We're requiring to have a high-quality water filter as my wife is extremely sensitive to fluoride, chlorine and a few other chemicals (not to mention we don't want to be drinking those anyway).
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Old 11-23-2015, 01:25 PM   #24
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Our favorite when camping Off the Grid water sources are the Forest Service offices that have a water pump for travelers, or hook up to the side of the building at the tap. The more remote the complex, they are more likely using ground water, filtered and potable.

I have found that our well water, which is from 484 feet into a 1000 feet thick Tertiary rock, grit and sand natural filter from the last Ice Age and being replenished from the snows west of the Front Range is excellent. It is slightly acidic at 6.5pH (7.0 is neutral and anything higher is alkaline), cold and seem to resist becoming "mildewy" over time in our trailer's water tank. It has no taste, although mineralized... not affecting the interior plumbing. There can be calcite crystals when draining the hot water tank after a one to two week trip.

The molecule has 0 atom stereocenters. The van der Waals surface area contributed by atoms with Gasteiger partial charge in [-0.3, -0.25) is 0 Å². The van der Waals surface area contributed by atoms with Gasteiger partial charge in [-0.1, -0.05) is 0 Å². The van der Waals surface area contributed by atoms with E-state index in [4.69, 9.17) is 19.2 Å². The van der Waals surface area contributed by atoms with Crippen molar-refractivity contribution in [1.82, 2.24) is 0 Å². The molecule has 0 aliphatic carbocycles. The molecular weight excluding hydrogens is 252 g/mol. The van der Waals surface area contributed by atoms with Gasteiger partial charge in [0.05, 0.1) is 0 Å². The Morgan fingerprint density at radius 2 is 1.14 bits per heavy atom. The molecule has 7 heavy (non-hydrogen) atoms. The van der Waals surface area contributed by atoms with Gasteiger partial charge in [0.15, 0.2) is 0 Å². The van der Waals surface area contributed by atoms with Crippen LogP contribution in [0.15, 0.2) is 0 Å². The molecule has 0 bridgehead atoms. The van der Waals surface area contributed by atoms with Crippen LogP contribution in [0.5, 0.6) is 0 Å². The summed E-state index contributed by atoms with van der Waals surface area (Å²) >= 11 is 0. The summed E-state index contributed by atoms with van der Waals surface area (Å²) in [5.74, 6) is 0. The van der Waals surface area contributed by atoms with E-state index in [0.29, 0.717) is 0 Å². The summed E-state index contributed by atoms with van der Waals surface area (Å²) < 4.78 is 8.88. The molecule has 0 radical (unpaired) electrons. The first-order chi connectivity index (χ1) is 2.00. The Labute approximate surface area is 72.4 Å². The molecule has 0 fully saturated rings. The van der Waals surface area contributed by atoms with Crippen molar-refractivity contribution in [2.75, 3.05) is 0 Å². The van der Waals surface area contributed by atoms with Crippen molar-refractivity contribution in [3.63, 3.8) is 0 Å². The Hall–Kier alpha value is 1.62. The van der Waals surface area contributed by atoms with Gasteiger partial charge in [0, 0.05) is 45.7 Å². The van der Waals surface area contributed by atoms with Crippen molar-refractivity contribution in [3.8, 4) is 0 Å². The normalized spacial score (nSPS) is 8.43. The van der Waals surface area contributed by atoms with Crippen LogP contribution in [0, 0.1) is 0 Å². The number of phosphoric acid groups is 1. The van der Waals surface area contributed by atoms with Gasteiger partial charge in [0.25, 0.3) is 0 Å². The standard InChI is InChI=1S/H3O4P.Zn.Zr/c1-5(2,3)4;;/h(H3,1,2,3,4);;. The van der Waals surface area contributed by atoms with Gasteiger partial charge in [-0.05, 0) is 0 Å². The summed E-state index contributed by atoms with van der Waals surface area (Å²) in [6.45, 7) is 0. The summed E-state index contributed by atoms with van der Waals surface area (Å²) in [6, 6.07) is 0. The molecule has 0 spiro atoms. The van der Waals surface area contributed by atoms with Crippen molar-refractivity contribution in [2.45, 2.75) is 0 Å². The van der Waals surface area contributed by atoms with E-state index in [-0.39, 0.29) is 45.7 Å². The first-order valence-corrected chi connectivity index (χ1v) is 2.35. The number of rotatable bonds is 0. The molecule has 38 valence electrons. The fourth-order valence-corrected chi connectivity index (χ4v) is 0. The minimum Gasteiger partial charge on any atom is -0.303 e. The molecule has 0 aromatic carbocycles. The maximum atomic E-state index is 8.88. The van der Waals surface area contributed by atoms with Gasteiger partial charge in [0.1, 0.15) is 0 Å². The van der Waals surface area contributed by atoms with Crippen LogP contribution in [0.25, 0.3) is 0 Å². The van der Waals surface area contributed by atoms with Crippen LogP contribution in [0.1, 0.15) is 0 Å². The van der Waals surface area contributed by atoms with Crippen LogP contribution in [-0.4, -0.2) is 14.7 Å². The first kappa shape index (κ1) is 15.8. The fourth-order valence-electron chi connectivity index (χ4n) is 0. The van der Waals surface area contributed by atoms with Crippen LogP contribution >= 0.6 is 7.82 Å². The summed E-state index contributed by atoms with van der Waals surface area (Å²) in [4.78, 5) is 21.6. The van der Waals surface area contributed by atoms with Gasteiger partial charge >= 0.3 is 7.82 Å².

HOW can you test for Acidic Water? Take a cup of the water and add a pinch of baking soda. If it fizzes... Acidic. If it really fizzes... slightly more. Can affect your cooking if adding baking soda, so be aware.

Many Forest Service well water is just as good if not better than our well water, which is excellent. Glenwood, New Mexico Forest Service water... worth filling your tanks. Same with Reserve, New Mexico Forest Service water! Knowing the geology is more important than what minerals are in the water, if potable to the standards today.

Cretaceous formations are full of sulfates and other foul tasting minerals. Ancient ocean deposits as clay or silty sandstones. Areas where petroleum or coal is being mined from formations near the surface... you will taste the difference.